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Stoichiometry: Calculations with Chemical Equations

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Objectives Use chemical equations to predict amount of product from given reactants Determine percentage yield Determine limiting reactant

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Working with equations: STOICHIOMETRY Predict how much product is obtained from given amount of reactant Predict how much reactant is needed to give required amount of product Predict how much of one reactant is required to give optimum result with given amount of another reactant

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Relating moles, masses and molecules Note: Conservation of mass (4 g + 32 g = 36 g) But not necessarily conservation of moles (2 moles + 1 mole = 2 moles)

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Stoichiometry with equations: The roadmap Equations are in moles, but we measure in grams Three conversions required: A is given substance; B is target substance 1.Must convert grams A to moles A using molar mass 2.Use coefficients in equation to get moles B from moles A 3.Convert moles B to grams B using molar mass

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Types of problems: Moles A → moles B aA + bB = cC + dD Single step Mole:mole ratio: a mol A ≡ b mol B Target/given

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Mole:mole ratio problems CH 4 + 2O 2 = CO 2 + 2H 2 O How many moles of H 2 O are produced from 5 moles of CH 4 ?

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Moles A → mass B 1.Convert moles A → moles B: Mole:mole ratio (target/given): 2.Convert moles B → mass B using molar mass B

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Mole:mass/mass:mole problems CH 4 + 2O 2 = CO 2 + 2H 2 O What mass of H 2 O is produced from burning 5 moles CH 4 ?

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Mass A → mass B 1.Mass A → moles A using molar mass A 2.Moles A → moles B using mole:mole ratio 3.Moles B → mass B using molar mass B

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Summary of stoichiometry problems Maximum of three conversions required 1.Must convert grams A to moles A using molar mass 2.Use coefficients in equation to get moles B from moles A 3.Convert moles B to grams B using molar mass Maximum of three pieces of information required 1.Molar mass of given substance (maybe) 2.Molar mass of target substance (maybe) 3.Balanced chemical equation (always)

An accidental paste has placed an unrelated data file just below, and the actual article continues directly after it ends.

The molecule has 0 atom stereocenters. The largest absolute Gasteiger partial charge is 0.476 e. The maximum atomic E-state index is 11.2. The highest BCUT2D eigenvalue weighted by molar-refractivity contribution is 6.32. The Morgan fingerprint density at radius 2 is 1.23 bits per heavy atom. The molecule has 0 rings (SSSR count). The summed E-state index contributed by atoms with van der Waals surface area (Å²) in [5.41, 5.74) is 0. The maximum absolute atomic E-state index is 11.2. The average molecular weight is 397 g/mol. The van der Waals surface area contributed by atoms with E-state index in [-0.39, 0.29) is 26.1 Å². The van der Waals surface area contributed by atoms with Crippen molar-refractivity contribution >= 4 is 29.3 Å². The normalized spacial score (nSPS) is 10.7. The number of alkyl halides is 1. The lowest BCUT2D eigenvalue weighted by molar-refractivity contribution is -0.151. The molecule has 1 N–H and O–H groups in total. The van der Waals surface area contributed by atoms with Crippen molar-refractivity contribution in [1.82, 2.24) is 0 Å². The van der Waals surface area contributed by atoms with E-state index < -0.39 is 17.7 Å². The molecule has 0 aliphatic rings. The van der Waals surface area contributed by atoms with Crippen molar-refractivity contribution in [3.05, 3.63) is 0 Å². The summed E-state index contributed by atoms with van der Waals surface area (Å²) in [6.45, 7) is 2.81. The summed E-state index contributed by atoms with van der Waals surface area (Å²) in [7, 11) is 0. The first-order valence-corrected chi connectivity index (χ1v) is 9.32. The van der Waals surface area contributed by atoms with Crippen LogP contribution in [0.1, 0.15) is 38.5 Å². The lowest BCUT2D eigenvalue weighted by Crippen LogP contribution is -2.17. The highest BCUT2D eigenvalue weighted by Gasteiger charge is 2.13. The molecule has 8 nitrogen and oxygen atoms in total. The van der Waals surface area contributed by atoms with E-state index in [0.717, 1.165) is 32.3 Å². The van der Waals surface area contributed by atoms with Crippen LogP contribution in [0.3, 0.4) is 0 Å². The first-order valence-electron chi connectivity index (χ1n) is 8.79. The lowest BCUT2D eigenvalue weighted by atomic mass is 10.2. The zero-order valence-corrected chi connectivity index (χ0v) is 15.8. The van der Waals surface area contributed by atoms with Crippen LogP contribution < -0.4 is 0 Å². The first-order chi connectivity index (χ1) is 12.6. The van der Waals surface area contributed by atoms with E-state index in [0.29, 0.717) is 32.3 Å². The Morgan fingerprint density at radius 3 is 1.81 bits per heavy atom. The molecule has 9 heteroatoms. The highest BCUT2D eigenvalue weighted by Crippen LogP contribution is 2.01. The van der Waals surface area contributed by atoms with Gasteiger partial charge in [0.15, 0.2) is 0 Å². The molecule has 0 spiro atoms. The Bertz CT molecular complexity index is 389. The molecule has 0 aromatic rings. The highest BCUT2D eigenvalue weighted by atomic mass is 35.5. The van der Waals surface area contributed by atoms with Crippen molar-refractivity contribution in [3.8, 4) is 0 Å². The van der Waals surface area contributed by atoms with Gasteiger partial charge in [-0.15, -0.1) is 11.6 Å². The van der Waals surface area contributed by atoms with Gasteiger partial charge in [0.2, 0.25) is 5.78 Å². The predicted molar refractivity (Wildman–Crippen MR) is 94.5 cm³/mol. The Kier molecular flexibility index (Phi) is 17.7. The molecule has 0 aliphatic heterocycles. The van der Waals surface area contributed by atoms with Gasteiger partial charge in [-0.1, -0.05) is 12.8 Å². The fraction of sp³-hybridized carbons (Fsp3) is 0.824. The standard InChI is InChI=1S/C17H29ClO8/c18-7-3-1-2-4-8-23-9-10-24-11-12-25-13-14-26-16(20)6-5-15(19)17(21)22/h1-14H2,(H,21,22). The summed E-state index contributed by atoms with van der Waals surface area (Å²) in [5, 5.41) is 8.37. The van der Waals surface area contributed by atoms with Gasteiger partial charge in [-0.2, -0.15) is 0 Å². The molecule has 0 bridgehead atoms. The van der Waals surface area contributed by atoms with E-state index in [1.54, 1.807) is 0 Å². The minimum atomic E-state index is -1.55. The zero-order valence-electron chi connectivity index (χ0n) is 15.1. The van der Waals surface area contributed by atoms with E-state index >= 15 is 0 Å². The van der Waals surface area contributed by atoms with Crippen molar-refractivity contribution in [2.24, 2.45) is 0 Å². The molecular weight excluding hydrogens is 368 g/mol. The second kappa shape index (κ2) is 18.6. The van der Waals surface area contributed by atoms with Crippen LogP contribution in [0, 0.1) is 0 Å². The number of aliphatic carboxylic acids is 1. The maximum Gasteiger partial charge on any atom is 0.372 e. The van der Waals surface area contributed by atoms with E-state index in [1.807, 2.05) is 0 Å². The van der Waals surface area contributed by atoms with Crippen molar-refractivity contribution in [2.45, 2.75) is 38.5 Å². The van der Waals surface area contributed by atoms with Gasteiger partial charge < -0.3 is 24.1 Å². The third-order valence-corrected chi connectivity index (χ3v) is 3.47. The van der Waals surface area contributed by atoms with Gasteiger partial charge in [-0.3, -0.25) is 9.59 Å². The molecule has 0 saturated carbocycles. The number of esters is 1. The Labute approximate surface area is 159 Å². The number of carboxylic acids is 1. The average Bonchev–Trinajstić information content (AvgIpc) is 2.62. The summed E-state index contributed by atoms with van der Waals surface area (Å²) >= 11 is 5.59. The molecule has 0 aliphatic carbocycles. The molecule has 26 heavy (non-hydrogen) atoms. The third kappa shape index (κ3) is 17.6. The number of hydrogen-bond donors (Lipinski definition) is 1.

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Work this example CH 4 + 2O 2 = CO 2 + 2H 2 O What mass of CO 2 is produced by the complete combustion of 16 g of CH 4 Atomic weight H = 1, C = 12, O = 16 44 g Do stoichiometry exercises

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Reaction Yield Actual yield from chemical reaction is normally less than predicted by stoichiometry. Incomplete reaction Product lost in recovery Competing side reactions Percent yield is: Actual yield/Theoretical yield x 100 % Actual yield/Theoretical yield x 100 %

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Worked example Actual yield of product is 32.8 g after reaction of 26.3 g of C 4 H 8 with excess CH 3 OH to give C 5 H 12 O. What is theoretical yield? Use stoichiometry to get mass of product: convert mass (26.3 g) moles moles mass Theoretical yield = 41.4 g Percent yield = 32.8/41.4 x 100 % Do percent yield exercises

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Percent yield practice

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Limiting Reactant Exact quantities of reactants dictated by the reaction stoichiometry are not the norm Usually one reactant is reacted with an excess of the other(s) Burning natural gas in furnace This reactant is the limiting reactant – amount of products limited by this reactant

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Limiting reactant at molecular level In the reaction to produce ethylene glycol: 1 mole of ethylene oxide + 1 mole of water → 1 mole glycol Here, 2 moles of water remain after conversion of all ethylene oxide into glycol Ethylene oxide is limiting More product would be obtained by increasing the ethylene oxide until the water became limiting

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Determination of limiting reactant Compare reaction stoichiometry with actual reactant mole ratios Reaction aA + bB = products Stoichiometric mole ratio reactants = a/b Actual ratio of reactants = a’/b’ If a’/b’ > a/b, B is limiting If a’/b’ < a/b, A is limiting Do limiting reagent exercises

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Practice limiting reactant problem 30 g CH 4 and 30 g O 2 are reacted. Which is the limiting reactant? How much CO 2 is produced?

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Case of three (or more) reactants Determine theoretical molar ratios for each pair based on reaction stoichiometry a/b a/c b/c… Calculate actual molar ratios for all reactant pairs: a’/b’ a’/c’ b’/c’… The smallest ratio compared to the theoretical will identify limiting reactant

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